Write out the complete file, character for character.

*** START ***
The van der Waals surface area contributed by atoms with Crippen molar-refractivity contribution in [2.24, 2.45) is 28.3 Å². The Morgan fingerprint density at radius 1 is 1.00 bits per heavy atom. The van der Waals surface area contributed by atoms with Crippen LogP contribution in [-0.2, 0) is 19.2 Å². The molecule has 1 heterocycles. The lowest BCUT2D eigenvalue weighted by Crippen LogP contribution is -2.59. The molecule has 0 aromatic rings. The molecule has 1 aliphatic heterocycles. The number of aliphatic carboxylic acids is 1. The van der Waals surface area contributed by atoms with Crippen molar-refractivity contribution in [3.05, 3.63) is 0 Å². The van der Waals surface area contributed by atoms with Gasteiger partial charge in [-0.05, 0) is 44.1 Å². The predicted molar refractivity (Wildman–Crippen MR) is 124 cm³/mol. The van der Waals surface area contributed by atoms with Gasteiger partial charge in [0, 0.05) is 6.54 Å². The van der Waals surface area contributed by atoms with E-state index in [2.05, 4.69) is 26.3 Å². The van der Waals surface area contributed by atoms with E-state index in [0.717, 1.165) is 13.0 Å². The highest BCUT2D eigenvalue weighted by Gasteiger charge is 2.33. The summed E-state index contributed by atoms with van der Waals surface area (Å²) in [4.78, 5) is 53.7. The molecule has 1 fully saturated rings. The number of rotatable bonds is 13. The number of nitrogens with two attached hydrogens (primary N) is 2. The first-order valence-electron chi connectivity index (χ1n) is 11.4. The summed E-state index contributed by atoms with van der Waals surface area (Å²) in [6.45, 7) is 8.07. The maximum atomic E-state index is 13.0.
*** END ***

The van der Waals surface area contributed by atoms with Crippen molar-refractivity contribution in [2.24, 2.45) is 28.3 Å². The Morgan fingerprint density at radius 1 is 1.00 bits per heavy atom. The van der Waals surface area contributed by atoms with Crippen LogP contribution in [-0.2, 0) is 19.2 Å². The molecule has 1 heterocycles. The lowest BCUT2D eigenvalue weighted by Crippen LogP contribution is -2.59. The molecule has 0 aromatic rings. The molecule has 1 aliphatic heterocycles. The number of aliphatic carboxylic acids is 1. The van der Waals surface area contributed by atoms with Crippen molar-refractivity contribution in [3.05, 3.63) is 0 Å². The van der Waals surface area contributed by atoms with Gasteiger partial charge in [-0.05, 0) is 44.1 Å². The predicted molar refractivity (Wildman–Crippen MR) is 124 cm³/mol. The van der Waals surface area contributed by atoms with Gasteiger partial charge in [0, 0.05) is 6.54 Å². The van der Waals surface area contributed by atoms with E-state index in [2.05, 4.69) is 26.3 Å². The van der Waals surface area contributed by atoms with E-state index in [0.717, 1.165) is 13.0 Å². The highest BCUT2D eigenvalue weighted by Gasteiger charge is 2.33. The summed E-state index contributed by atoms with van der Waals surface area (Å²) in [4.78, 5) is 53.7. The molecule has 1 fully saturated rings. The number of rotatable bonds is 13. The number of nitrogens with two attached hydrogens (primary N) is 2. The first-order valence-electron chi connectivity index (χ1n) is 11.4. The summed E-state index contributed by atoms with van der Waals surface area (Å²) in [6.45, 7) is 8.07. The maximum atomic E-state index is 13.0.